A special role

‘... they care about others and making the community a better place’

‘... they care about others and making the community a better place’

WELL MANAGED: Celebrating International Volunteer Managers Day are (from left) Sharon Westrupp from 3 Rivers Community Patrol, Michele Rodriguez Ferrere from Gizzy Kai Rescue, Jenny Greaves from Gisborne Volunteer Centre, Wendy Naden from St John Op Shop, Alice Kibble from Tairawhiti Community Voice and Steve Evett (Menzshed/Coffin Club), got together to celebrate International Volunteer Managers Day. Picture by Rebecca Grunwell

The 20th anniversary of International Volunteer Managers Day was marked this week with hefty numbers to back up the virtuous volunteers’ hard work.

Statistics New Zealand data shows there are 1,229,054 Kiwis volunteering their time at not-for-profit institutions around the country.

They contribute 157 million hours of volunteer labour each year, bringing around $6 billion to the economy — $9.4b when labour costs are taken into account.

New Zealand volunteers are responsible for 4.4 percent of the country’s gross domestic product.

Gisborne Volunteer Centre manager Jenny Greaves says a volunteer manager is a special role. It requires many varied skills and a high level of interpersonal talents to manage teams giving up their time for others.

“The not-for-profit sector is special to work in.

“Most people are here by choice because they care about others and making the community a better place.”

In a city peppered with secondhand shops, one of the newer additions has been the St John Op Shop in Gladstone Road.

Shop manager Wendy Naden said transition into the not-for-profit sector was a breeze.

Having had a lifelong relationship with the organisation through her family, it was a natural fit.

“I had worked in hospitality for 22 years and was looking around on Seek.co.nz for jobs and a manager’s role came up at St. John.”

After some gentle nudging from her family, she decided to apply.

“When I first got into managing volunteers, I really thought it would be the hardest part of the job. But, in fact, everyone is really self-managing.

“Compared with working in hospitality, people let you know weeks, sometimes months, in advance when they need time off, whereas young people in a café just want to go to Rhythm and Vines.

“The hardest part is when they (volunteer workers) go off and get jobs.”

Anyone wanting to volunteer their time can get in touch with Gisborne Volunteer Centre to search a range of roles available.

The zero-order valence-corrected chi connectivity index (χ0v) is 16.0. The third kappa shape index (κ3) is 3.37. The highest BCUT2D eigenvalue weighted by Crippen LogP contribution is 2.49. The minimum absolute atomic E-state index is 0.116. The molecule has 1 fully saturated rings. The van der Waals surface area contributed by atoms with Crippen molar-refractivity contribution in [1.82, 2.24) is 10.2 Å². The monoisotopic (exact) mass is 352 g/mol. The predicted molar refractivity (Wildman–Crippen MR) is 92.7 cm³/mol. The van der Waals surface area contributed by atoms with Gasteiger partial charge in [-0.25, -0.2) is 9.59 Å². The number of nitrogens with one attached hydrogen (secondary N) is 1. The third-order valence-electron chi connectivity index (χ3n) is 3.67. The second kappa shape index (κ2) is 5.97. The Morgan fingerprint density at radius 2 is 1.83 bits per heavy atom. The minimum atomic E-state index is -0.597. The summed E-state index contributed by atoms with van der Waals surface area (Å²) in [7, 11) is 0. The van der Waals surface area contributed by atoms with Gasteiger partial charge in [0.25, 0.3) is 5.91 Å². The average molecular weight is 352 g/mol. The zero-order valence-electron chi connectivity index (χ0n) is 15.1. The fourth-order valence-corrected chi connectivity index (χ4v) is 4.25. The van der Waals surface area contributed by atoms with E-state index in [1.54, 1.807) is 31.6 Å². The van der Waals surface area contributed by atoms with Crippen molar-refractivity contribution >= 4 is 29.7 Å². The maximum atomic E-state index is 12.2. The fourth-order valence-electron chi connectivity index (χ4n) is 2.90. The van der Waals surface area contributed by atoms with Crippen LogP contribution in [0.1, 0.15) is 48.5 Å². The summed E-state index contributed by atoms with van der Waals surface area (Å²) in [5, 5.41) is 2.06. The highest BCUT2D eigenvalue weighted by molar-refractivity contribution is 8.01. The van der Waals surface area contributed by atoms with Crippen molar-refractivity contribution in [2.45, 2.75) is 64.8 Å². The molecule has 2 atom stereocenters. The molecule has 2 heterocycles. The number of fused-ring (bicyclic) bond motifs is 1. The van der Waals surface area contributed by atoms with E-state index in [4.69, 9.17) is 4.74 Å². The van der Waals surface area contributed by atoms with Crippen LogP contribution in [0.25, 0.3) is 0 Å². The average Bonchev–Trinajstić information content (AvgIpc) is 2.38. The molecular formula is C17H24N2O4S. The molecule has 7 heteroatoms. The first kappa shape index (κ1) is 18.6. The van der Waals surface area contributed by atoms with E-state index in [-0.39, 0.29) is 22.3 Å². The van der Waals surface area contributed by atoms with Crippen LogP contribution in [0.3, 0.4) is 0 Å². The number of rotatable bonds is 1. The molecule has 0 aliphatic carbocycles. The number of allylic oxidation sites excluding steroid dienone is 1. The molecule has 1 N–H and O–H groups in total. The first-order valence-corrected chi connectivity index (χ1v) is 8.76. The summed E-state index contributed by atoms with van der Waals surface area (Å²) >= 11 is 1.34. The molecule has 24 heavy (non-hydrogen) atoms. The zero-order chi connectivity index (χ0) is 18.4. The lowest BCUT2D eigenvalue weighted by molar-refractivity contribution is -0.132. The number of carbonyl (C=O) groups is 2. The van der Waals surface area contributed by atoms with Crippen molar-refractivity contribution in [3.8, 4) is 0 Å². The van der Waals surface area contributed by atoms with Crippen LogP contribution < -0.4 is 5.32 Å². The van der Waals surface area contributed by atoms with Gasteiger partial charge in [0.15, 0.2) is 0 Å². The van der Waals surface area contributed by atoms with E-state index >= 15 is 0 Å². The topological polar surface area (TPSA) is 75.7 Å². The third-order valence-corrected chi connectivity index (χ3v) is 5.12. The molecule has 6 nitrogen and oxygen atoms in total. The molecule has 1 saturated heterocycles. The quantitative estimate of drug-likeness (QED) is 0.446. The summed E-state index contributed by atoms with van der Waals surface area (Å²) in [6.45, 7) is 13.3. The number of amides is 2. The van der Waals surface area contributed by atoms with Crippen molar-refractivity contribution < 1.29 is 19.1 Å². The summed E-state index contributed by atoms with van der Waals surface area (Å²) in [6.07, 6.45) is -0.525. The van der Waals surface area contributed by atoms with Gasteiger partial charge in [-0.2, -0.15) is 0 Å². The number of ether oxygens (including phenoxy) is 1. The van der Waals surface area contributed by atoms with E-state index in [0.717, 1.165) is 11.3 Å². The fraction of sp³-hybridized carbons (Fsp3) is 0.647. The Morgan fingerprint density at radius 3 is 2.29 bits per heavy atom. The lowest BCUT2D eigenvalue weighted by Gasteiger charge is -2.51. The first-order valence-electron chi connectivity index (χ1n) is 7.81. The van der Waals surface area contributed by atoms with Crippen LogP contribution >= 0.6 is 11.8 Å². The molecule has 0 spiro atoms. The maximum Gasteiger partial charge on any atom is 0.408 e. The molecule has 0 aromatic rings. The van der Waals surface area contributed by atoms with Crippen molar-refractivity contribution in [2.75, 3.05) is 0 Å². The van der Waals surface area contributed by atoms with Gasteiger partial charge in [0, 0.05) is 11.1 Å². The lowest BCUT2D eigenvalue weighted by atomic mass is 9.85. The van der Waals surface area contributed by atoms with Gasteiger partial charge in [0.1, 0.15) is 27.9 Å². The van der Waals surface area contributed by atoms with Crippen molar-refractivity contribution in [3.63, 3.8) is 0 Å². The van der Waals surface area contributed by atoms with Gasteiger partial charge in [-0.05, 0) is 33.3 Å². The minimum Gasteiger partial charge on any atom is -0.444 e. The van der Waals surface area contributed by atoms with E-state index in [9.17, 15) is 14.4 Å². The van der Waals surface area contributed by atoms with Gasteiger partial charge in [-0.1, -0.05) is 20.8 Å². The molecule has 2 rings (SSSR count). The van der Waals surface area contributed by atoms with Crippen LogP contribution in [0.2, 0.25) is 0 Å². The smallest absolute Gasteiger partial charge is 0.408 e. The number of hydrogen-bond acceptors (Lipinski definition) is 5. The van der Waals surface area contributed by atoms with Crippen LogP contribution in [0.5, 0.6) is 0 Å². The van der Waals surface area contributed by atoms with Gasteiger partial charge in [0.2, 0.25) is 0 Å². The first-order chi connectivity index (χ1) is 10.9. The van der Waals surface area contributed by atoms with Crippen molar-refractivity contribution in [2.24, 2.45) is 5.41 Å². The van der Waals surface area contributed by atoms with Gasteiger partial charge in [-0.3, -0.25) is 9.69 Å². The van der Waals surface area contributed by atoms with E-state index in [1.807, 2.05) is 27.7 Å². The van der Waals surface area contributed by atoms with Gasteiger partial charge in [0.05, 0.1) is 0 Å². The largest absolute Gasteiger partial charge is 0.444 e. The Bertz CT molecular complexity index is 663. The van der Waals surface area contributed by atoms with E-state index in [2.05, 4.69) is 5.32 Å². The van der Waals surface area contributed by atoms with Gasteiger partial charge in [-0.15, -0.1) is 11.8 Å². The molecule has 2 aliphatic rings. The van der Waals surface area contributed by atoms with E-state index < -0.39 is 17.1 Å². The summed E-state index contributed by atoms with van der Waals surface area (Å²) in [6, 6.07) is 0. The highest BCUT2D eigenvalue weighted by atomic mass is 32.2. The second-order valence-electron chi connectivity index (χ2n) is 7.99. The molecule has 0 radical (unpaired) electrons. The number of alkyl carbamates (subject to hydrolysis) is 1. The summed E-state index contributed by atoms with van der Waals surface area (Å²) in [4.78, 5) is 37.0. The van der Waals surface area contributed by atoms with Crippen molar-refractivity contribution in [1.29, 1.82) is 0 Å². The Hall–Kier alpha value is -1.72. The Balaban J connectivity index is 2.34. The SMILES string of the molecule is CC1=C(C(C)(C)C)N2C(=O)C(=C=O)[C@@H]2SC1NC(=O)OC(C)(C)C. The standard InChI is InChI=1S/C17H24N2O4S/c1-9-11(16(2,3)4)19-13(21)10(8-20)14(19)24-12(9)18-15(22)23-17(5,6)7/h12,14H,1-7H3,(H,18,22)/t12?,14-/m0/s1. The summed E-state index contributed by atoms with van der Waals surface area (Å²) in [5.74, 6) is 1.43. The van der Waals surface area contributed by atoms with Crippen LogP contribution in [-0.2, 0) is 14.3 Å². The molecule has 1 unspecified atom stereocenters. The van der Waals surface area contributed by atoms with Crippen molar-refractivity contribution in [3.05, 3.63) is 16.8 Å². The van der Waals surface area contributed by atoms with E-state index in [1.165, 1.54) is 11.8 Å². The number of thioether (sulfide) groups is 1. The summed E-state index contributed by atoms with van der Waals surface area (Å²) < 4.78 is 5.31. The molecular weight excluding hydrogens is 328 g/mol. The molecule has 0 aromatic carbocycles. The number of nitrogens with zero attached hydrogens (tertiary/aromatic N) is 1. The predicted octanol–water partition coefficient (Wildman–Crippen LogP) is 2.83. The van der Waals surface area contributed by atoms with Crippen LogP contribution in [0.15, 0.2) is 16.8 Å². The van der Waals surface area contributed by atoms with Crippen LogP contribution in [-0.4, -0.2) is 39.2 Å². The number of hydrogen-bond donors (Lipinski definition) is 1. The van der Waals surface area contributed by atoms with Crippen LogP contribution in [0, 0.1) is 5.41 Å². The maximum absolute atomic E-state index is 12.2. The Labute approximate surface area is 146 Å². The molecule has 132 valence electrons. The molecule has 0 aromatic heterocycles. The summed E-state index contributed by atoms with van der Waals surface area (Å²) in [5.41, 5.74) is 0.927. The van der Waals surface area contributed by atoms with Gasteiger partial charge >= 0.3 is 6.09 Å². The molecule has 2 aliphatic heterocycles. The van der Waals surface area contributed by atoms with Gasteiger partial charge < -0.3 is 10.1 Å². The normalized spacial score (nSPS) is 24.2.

The 20th anniversary of International Volunteer Managers Day was marked this week with hefty numbers to back up the virtuous volunteers’ hard work.

Statistics New Zealand data shows there are 1,229,054 Kiwis volunteering their time at not-for-profit institutions around the country.

They contribute 157 million hours of volunteer labour each year, bringing around $6 billion to the economy — $9.4b when labour costs are taken into account.

New Zealand volunteers are responsible for 4.4 percent of the country’s gross domestic product.

Gisborne Volunteer Centre manager Jenny Greaves says a volunteer manager is a special role. It requires many varied skills and a high level of interpersonal talents to manage teams giving up their time for others.

“The not-for-profit sector is special to work in.

“Most people are here by choice because they care about others and making the community a better place.”

In a city peppered with secondhand shops, one of the newer additions has been the St John Op Shop in Gladstone Road.

Shop manager Wendy Naden said transition into the not-for-profit sector was a breeze.

Having had a lifelong relationship with the organisation through her family, it was a natural fit.

“I had worked in hospitality for 22 years and was looking around on Seek.co.nz for jobs and a manager’s role came up at St. John.”

After some gentle nudging from her family, she decided to apply.

“When I first got into managing volunteers, I really thought it would be the hardest part of the job. But, in fact, everyone is really self-managing.

“Compared with working in hospitality, people let you know weeks, sometimes months, in advance when they need time off, whereas young people in a café just want to go to Rhythm and Vines.

“The hardest part is when they (volunteer workers) go off and get jobs.”

Anyone wanting to volunteer their time can get in touch with Gisborne Volunteer Centre to search a range of roles available.

Your email address will not be published. Comments will display after being approved by a staff member. Comments may be edited for clarity.

Poll

  • Voting please wait...
    Your vote has been cast. Reloading page...
    Are you worried that too much farmland will be converted to forestry due to the Government's climate change policies?